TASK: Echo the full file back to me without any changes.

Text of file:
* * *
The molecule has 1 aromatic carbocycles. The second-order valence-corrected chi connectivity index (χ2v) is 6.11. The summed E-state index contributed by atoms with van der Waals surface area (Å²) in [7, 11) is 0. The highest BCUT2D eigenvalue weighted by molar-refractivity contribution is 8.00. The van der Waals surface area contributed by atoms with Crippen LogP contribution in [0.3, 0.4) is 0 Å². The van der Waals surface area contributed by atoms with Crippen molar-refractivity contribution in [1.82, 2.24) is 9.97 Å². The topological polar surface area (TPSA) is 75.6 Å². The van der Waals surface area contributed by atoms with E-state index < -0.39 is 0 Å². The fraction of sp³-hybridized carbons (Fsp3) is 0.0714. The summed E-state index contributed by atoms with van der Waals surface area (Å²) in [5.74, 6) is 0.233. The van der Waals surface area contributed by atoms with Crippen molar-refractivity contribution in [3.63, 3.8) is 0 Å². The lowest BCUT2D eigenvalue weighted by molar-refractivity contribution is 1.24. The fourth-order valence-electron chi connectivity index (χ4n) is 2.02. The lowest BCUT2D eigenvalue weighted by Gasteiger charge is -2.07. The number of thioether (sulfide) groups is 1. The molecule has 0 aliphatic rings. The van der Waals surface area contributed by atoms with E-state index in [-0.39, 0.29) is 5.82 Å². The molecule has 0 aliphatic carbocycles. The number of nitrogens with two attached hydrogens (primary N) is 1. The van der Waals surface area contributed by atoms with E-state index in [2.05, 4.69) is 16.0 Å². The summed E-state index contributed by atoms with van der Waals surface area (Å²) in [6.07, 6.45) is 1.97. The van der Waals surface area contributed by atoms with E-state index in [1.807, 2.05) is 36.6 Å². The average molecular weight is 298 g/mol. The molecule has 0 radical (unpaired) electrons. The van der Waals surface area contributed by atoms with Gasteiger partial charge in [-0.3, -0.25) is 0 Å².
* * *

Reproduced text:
The molecule has 1 aromatic carbocycles. The second-order valence-corrected chi connectivity index (χ2v) is 6.11. The summed E-state index contributed by atoms with van der Waals surface area (Å²) in [7, 11) is 0. The highest BCUT2D eigenvalue weighted by molar-refractivity contribution is 8.00. The van der Waals surface area contributed by atoms with Crippen LogP contribution in [0.3, 0.4) is 0 Å². The van der Waals surface area contributed by atoms with Crippen molar-refractivity contribution in [1.82, 2.24) is 9.97 Å². The topological polar surface area (TPSA) is 75.6 Å². The van der Waals surface area contributed by atoms with E-state index < -0.39 is 0 Å². The fraction of sp³-hybridized carbons (Fsp3) is 0.0714. The summed E-state index contributed by atoms with van der Waals surface area (Å²) in [5.74, 6) is 0.233. The van der Waals surface area contributed by atoms with Crippen molar-refractivity contribution in [3.63, 3.8) is 0 Å². The lowest BCUT2D eigenvalue weighted by molar-refractivity contribution is 1.24. The fourth-order valence-electron chi connectivity index (χ4n) is 2.02. The lowest BCUT2D eigenvalue weighted by Gasteiger charge is -2.07. The number of thioether (sulfide) groups is 1. The molecule has 0 aliphatic rings. The van der Waals surface area contributed by atoms with E-state index in [-0.39, 0.29) is 5.82 Å². The molecule has 0 aliphatic carbocycles. The number of nitrogens with two attached hydrogens (primary N) is 1. The van der Waals surface area contributed by atoms with E-state index in [2.05, 4.69) is 16.0 Å². The summed E-state index contributed by atoms with van der Waals surface area (Å²) in [6.07, 6.45) is 1.97. The van der Waals surface area contributed by atoms with E-state index in [1.807, 2.05) is 36.6 Å². The average molecular weight is 298 g/mol. The molecule has 0 radical (unpaired) electrons. The van der Waals surface area contributed by atoms with Gasteiger partial charge in [-0.3, -0.25) is 0 Å².